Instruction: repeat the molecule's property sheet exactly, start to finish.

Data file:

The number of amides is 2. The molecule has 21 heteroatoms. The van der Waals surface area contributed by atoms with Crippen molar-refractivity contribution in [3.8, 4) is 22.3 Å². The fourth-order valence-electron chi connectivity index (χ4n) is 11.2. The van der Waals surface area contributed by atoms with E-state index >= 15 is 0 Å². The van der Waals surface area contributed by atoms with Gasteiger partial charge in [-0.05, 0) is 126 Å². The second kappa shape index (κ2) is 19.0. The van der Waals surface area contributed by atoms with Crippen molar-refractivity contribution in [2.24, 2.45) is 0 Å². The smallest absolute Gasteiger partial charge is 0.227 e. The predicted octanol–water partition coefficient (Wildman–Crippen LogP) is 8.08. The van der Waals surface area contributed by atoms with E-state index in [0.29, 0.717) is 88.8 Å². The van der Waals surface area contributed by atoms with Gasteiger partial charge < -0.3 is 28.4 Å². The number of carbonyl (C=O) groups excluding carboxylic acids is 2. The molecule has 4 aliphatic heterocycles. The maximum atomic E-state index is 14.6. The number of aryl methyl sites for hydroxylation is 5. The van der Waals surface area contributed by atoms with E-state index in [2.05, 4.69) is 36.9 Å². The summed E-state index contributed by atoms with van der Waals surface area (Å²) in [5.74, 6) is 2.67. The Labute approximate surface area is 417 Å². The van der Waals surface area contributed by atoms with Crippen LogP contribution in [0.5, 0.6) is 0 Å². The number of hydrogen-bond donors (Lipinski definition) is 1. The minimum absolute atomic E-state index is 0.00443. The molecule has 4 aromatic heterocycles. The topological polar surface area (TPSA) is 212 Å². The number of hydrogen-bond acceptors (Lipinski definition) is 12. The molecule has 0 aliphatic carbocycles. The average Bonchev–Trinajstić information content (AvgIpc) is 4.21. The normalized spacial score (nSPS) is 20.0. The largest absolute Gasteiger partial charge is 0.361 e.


The number of amides is 2. The molecule has 21 heteroatoms. The van der Waals surface area contributed by atoms with Crippen molar-refractivity contribution in [3.8, 4) is 22.3 Å². The fourth-order valence-electron chi connectivity index (χ4n) is 11.2. The van der Waals surface area contributed by atoms with E-state index >= 15 is 0 Å². The van der Waals surface area contributed by atoms with Gasteiger partial charge in [-0.05, 0) is 126 Å². The second kappa shape index (κ2) is 19.0. The van der Waals surface area contributed by atoms with Crippen molar-refractivity contribution in [2.24, 2.45) is 0 Å². The smallest absolute Gasteiger partial charge is 0.227 e. The predicted octanol–water partition coefficient (Wildman–Crippen LogP) is 8.08. The van der Waals surface area contributed by atoms with E-state index in [0.29, 0.717) is 88.8 Å². The van der Waals surface area contributed by atoms with Gasteiger partial charge < -0.3 is 28.4 Å². The number of carbonyl (C=O) groups excluding carboxylic acids is 2. The molecule has 4 aliphatic heterocycles. The maximum atomic E-state index is 14.6. The number of aryl methyl sites for hydroxylation is 5. The van der Waals surface area contributed by atoms with E-state index in [2.05, 4.69) is 36.9 Å². The summed E-state index contributed by atoms with van der Waals surface area (Å²) in [5.74, 6) is 2.67. The Labute approximate surface area is 417 Å². The van der Waals surface area contributed by atoms with Crippen LogP contribution in [0.5, 0.6) is 0 Å². The number of hydrogen-bond donors (Lipinski definition) is 1. The minimum absolute atomic E-state index is 0.00443. The molecule has 4 aromatic heterocycles. The topological polar surface area (TPSA) is 212 Å². The number of hydrogen-bond acceptors (Lipinski definition) is 12. The molecule has 0 aliphatic carbocycles. The average Bonchev–Trinajstić information content (AvgIpc) is 4.21. The normalized spacial score (nSPS) is 20.0. The largest absolute Gasteiger partial charge is 0.361 e.